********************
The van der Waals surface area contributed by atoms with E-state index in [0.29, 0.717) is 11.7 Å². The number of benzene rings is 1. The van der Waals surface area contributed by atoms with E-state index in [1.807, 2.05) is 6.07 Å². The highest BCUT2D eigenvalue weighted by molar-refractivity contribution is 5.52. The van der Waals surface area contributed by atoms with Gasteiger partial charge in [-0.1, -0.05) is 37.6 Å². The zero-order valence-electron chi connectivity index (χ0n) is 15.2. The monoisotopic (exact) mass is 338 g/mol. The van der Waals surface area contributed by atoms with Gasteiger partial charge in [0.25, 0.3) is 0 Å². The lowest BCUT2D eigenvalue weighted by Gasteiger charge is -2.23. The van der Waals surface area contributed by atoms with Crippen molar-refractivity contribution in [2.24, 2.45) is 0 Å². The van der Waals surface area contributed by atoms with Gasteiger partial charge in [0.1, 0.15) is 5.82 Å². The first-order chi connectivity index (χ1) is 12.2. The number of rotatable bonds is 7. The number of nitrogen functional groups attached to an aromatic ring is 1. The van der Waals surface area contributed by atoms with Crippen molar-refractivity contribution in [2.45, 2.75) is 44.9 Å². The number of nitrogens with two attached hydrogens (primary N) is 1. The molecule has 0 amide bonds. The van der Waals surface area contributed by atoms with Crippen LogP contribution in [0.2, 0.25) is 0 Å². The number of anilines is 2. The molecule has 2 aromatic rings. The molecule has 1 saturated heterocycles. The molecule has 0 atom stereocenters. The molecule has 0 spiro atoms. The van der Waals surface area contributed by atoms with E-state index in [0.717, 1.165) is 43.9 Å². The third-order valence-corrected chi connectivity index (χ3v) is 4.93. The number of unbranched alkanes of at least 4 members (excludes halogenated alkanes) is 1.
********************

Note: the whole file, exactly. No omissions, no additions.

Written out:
The van der Waals surface area contributed by atoms with E-state index in [0.29, 0.717) is 11.7 Å². The number of benzene rings is 1. The van der Waals surface area contributed by atoms with E-state index in [1.807, 2.05) is 6.07 Å². The highest BCUT2D eigenvalue weighted by molar-refractivity contribution is 5.52. The van der Waals surface area contributed by atoms with Gasteiger partial charge in [-0.1, -0.05) is 37.6 Å². The zero-order valence-electron chi connectivity index (χ0n) is 15.2. The monoisotopic (exact) mass is 338 g/mol. The van der Waals surface area contributed by atoms with Gasteiger partial charge in [0.25, 0.3) is 0 Å². The lowest BCUT2D eigenvalue weighted by Gasteiger charge is -2.23. The van der Waals surface area contributed by atoms with Crippen molar-refractivity contribution in [2.24, 2.45) is 0 Å². The van der Waals surface area contributed by atoms with Gasteiger partial charge in [0.1, 0.15) is 5.82 Å². The first-order chi connectivity index (χ1) is 12.2. The number of rotatable bonds is 7. The number of nitrogen functional groups attached to an aromatic ring is 1. The van der Waals surface area contributed by atoms with Crippen molar-refractivity contribution in [2.45, 2.75) is 44.9 Å². The number of nitrogens with two attached hydrogens (primary N) is 1. The molecule has 0 amide bonds. The van der Waals surface area contributed by atoms with Crippen LogP contribution in [0.2, 0.25) is 0 Å². The number of anilines is 2. The molecule has 2 aromatic rings. The molecule has 1 saturated heterocycles. The molecule has 0 atom stereocenters. The molecule has 0 spiro atoms. The van der Waals surface area contributed by atoms with E-state index in [0.717, 1.165) is 43.9 Å². The third-order valence-corrected chi connectivity index (χ3v) is 4.93. The number of unbranched alkanes of at least 4 members (excludes halogenated alkanes) is 1.